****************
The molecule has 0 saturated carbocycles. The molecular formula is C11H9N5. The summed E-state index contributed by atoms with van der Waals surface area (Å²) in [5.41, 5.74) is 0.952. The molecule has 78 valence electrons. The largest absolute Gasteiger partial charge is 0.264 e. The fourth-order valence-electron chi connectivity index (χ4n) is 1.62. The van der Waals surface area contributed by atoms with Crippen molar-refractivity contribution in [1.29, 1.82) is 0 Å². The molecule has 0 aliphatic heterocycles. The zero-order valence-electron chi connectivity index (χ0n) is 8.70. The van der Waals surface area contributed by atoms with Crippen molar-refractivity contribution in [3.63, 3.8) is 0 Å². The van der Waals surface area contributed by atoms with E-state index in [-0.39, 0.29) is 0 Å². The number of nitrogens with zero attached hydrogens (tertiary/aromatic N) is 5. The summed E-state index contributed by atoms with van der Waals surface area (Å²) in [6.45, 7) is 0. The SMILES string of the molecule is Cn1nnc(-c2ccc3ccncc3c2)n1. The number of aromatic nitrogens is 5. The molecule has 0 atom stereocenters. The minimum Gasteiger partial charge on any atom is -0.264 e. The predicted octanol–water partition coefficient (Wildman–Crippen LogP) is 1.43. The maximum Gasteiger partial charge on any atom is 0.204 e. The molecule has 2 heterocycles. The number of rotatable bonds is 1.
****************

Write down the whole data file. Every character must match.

The molecule has 0 saturated carbocycles. The molecular formula is C11H9N5. The summed E-state index contributed by atoms with van der Waals surface area (Å²) in [5.41, 5.74) is 0.952. The molecule has 78 valence electrons. The largest absolute Gasteiger partial charge is 0.264 e. The fourth-order valence-electron chi connectivity index (χ4n) is 1.62. The van der Waals surface area contributed by atoms with Crippen molar-refractivity contribution in [1.29, 1.82) is 0 Å². The molecule has 0 aliphatic heterocycles. The zero-order valence-electron chi connectivity index (χ0n) is 8.70. The van der Waals surface area contributed by atoms with Crippen molar-refractivity contribution in [3.63, 3.8) is 0 Å². The van der Waals surface area contributed by atoms with E-state index in [-0.39, 0.29) is 0 Å². The number of nitrogens with zero attached hydrogens (tertiary/aromatic N) is 5. The summed E-state index contributed by atoms with van der Waals surface area (Å²) in [6.45, 7) is 0. The SMILES string of the molecule is Cn1nnc(-c2ccc3ccncc3c2)n1. The number of aromatic nitrogens is 5. The molecule has 0 atom stereocenters. The minimum Gasteiger partial charge on any atom is -0.264 e. The predicted octanol–water partition coefficient (Wildman–Crippen LogP) is 1.43. The maximum Gasteiger partial charge on any atom is 0.204 e. The molecule has 2 heterocycles. The number of rotatable bonds is 1.